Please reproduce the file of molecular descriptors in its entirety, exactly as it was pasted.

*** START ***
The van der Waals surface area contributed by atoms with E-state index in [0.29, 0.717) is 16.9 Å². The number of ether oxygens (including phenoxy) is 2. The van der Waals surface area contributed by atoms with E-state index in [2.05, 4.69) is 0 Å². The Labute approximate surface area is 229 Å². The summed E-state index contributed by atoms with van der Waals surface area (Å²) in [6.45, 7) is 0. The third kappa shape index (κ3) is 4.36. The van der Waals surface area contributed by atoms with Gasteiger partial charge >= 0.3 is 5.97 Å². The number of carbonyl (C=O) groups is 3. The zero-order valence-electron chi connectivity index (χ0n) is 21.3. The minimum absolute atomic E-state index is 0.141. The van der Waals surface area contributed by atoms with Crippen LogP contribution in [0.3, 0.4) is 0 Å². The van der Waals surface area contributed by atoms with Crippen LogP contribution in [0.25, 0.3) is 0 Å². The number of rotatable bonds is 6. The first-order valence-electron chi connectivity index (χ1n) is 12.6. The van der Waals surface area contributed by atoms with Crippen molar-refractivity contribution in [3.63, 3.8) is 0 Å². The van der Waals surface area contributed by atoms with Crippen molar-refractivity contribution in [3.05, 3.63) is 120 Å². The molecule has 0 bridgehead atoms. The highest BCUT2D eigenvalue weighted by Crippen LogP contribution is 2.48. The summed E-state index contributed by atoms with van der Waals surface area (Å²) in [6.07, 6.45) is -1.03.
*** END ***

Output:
The van der Waals surface area contributed by atoms with E-state index in [0.29, 0.717) is 16.9 Å². The number of ether oxygens (including phenoxy) is 2. The van der Waals surface area contributed by atoms with E-state index in [2.05, 4.69) is 0 Å². The Labute approximate surface area is 229 Å². The summed E-state index contributed by atoms with van der Waals surface area (Å²) in [6.45, 7) is 0. The third kappa shape index (κ3) is 4.36. The van der Waals surface area contributed by atoms with Gasteiger partial charge >= 0.3 is 5.97 Å². The number of carbonyl (C=O) groups is 3. The zero-order valence-electron chi connectivity index (χ0n) is 21.3. The minimum absolute atomic E-state index is 0.141. The van der Waals surface area contributed by atoms with Crippen LogP contribution in [0.3, 0.4) is 0 Å². The van der Waals surface area contributed by atoms with Crippen LogP contribution in [0.25, 0.3) is 0 Å². The number of rotatable bonds is 6. The first-order valence-electron chi connectivity index (χ1n) is 12.6. The van der Waals surface area contributed by atoms with Crippen molar-refractivity contribution in [3.63, 3.8) is 0 Å². The van der Waals surface area contributed by atoms with Crippen molar-refractivity contribution in [3.05, 3.63) is 120 Å². The molecule has 0 bridgehead atoms. The highest BCUT2D eigenvalue weighted by Crippen LogP contribution is 2.48. The summed E-state index contributed by atoms with van der Waals surface area (Å²) in [6.07, 6.45) is -1.03.